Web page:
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A seminal rupture in the subcontinent, Partition had wreaked havoc among countless families, uprooted and flung far and wide without any recourse. Baba often became that recourse – his contribution making a significant difference to families struggling to survive with some degree of dignity. It seemed his experience of early loss and deprivation had in a strangely converse way, endowed him with a generosity of soul that I have yet to encounter in another person. It was thus shocking to see this extraordinary man with the mind, heart and soul of a Colossusshorn of his spirit. In an effort to revive his flagging interest, I urged him to start writing down stories from his life. I bought him a notebook and with great flourish announced his assignment.
Stories were my particular stock in trade. I’d nurtured an early passion for storytelling and story writing into a teaching career focusing on literacy. I used specific strategies to build a writing habit in my students, centred on the belief that we all have stories to tell. As the children became confident and joyful storytellers, their acquisition of benchmarked literacy skills outstripped that of their peers.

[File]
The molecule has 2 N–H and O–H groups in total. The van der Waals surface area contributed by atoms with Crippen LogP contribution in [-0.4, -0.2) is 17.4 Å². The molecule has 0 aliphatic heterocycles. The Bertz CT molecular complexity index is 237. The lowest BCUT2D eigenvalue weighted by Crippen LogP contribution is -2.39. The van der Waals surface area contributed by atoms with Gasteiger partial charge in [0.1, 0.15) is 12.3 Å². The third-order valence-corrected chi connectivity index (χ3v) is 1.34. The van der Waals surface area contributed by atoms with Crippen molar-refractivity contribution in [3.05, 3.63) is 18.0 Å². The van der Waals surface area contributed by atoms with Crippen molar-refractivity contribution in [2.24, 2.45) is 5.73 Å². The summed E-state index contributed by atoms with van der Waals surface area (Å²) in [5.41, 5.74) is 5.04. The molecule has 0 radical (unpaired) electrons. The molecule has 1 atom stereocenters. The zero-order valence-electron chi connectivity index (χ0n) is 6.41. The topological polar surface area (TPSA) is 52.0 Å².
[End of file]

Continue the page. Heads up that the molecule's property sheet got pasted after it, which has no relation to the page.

Could I use these same strategies to draw the forgotten stories from Baba? Would these forgotten stories in turn help him reconstruct a sense of self?
Q. What does the word ‘garrulous’ as used in the passage mean?
The old woman didn’t like the look or sound of the kid. She scowled at her husband. ‘Where did you pick up this kitten from? Why do we need her?’ When the old man told her she was a goat kid, she picked her up and exclaimed in amazement: ‘Yes, she is a goat kid!’All night, they went over the story of how the kid had come into their hands.
That same night the old lady gave the goat kid that resembled a kitten a nickname: Poonachi. She once had a cat by the same name. In memory of that beloved cat, this goat kid was named Poonachi. They had acquired her without spending a penny. Now they had to look after her somehow. Her husband had told her a vague story about meeting a demon who looked likeBakasuran and receiving the kid from him as a gift. She wondered if he could have stolen it from a goatherd. Someone might come looking for it tomorrow. Maybe her husband had told her the story only to cover up his crime?